This post has been updated with the latest total of people detained at protests and vigils.

7:38 p.m. ET, February 16, 2024

Hillary Clinton says Navalny's death is a warning to those who think they can "make a deal" with Putin

From CNN's Niamh Kennedy

Former US Secretary of State Hillary Clinton speaks with NN's Christiane Amanpour on the sidelines of the Munich Security Conference on Friday, February 16.
Former US Secretary of State Hillary Clinton speaks with NN's Christiane Amanpour on the sidelines of the Munich Security Conference on Friday, February 16. CNN

Alexey Navalny's reported death sends a strong message to people in the United States who think they can "somehow make a deal" with Russian President Vladimir Putin, former US Secretary of State Hillary Clinton told CNN.

Clinton described the Russian opposition figure's death as "tragic" in an interview with CNN's Christiane Amanpour on the sidelines of the Munich Security Conference on Friday.

"It is a tragedy for Russia, that someone who was willing to stand up and speak out and really represent a different future for Russia should be killed," she said.

Clinton said she had become well-acquainted with Navalny's daughter and wife.

The former secretary of state said Navalny's death sends a message to "people in Europe and in the United States" who "think that you can somehow make a deal with Putin." 

"A dictator, as (Putin) is, intends only to dominate — and if that means killing your opposition, as he's done with so many people over so many years, or invading a peaceful neighbor and trying to bend it to his will, that's what he will do," she added. 

7:40 p.m. ET, February 16, 2024

Over 100 detained across Russia for attending Navalny vigils, says human rights group

From CNN’s Eve Brennan and Uliana Pavlova

A frame from video from independent Russian news outlet SOTA, shows hows a skirmish between police and a protester in Moscow on Fridday, February 16.
A frame from video from independent Russian news outlet SOTA, shows hows a skirmish between police and a protester in Moscow on Fridday, February 16. SOTA

At least 100 people have been detained across Russia for attending vigils and rallies following the reported death of Russian opposition figure Alexey Navalny, according to OVD-Info, a human rights group that monitors Russian repression.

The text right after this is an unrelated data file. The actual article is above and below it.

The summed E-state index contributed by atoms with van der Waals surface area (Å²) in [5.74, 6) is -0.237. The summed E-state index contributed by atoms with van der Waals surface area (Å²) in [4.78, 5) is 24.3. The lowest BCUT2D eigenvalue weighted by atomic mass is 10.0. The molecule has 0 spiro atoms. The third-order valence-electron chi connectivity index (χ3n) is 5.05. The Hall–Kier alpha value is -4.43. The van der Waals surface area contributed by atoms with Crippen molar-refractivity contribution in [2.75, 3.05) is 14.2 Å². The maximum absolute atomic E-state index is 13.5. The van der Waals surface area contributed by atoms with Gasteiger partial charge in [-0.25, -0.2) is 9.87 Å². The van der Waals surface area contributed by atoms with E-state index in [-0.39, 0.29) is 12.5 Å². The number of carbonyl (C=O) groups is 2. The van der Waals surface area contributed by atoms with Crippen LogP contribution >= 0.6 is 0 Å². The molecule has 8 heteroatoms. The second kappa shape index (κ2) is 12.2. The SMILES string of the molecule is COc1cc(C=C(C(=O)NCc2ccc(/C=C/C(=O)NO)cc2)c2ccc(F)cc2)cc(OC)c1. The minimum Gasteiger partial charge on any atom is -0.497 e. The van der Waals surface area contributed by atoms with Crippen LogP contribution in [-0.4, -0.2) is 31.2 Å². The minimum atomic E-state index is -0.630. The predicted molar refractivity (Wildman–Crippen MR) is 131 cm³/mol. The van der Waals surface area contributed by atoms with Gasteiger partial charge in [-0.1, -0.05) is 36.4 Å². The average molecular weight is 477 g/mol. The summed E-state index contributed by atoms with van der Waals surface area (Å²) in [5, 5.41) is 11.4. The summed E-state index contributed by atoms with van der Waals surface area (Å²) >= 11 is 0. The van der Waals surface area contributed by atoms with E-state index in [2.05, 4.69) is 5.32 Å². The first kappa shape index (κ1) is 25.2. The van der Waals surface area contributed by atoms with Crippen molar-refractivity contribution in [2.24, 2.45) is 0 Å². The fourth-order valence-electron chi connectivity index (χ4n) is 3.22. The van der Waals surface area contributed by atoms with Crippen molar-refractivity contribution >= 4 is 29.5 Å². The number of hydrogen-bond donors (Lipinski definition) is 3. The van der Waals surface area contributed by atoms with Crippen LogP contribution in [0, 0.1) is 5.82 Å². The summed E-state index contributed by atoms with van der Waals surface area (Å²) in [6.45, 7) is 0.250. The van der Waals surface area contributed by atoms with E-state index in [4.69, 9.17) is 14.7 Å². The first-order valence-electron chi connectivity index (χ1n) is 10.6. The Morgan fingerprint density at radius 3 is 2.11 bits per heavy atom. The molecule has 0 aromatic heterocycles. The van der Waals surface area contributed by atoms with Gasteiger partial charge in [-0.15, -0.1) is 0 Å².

There have been detentions across the country, including in Murmansk, Moscow, Rostov-on-Don, Nizhny Novgorod and St. Petersburg.

At the many vigils across the country, people paid their respects to Navalny, including laying down flowers and carrying posters, social media and news agency videos show. Police are also seen walking some attendees into police vans. 

It's unclear how many people have been detained. OVD-Info reports some of those detained have already been released. 

The office of the prosecutor in Moscow warned Russians earlier Friday that demonstrations in the capital were not authorized and that attendees could be placed under administrative arrest.

This post has been updated with the latest total of Russians detained.

7:39 p.m. ET, February 16, 2024

Navalny had denounced Russia's invasion of Ukraine from prison. Read up on war developments here

From CNN's Haley Britzky, Olga Voitovych and Nadine Schmidt

Since he was imprisoned in 2021, Russian opposition figure Alexey Navalny condemned Russia’s invasion of Ukraine via social media and encouraged anti-war protests across the country.

The reported death of Russian President Vladimir Putin’s most high-profile critic punctuates a crackdown on dissidence in Russia that has accelerated during the war.

Here’s the latest on Russia's war in Ukraine:

Attacks continue: At least five people were killed and five injured in Russian attacks in the Kharkiv, Kherson and Donetsk regions of Ukraine in the past 24 hours, local officials said Friday.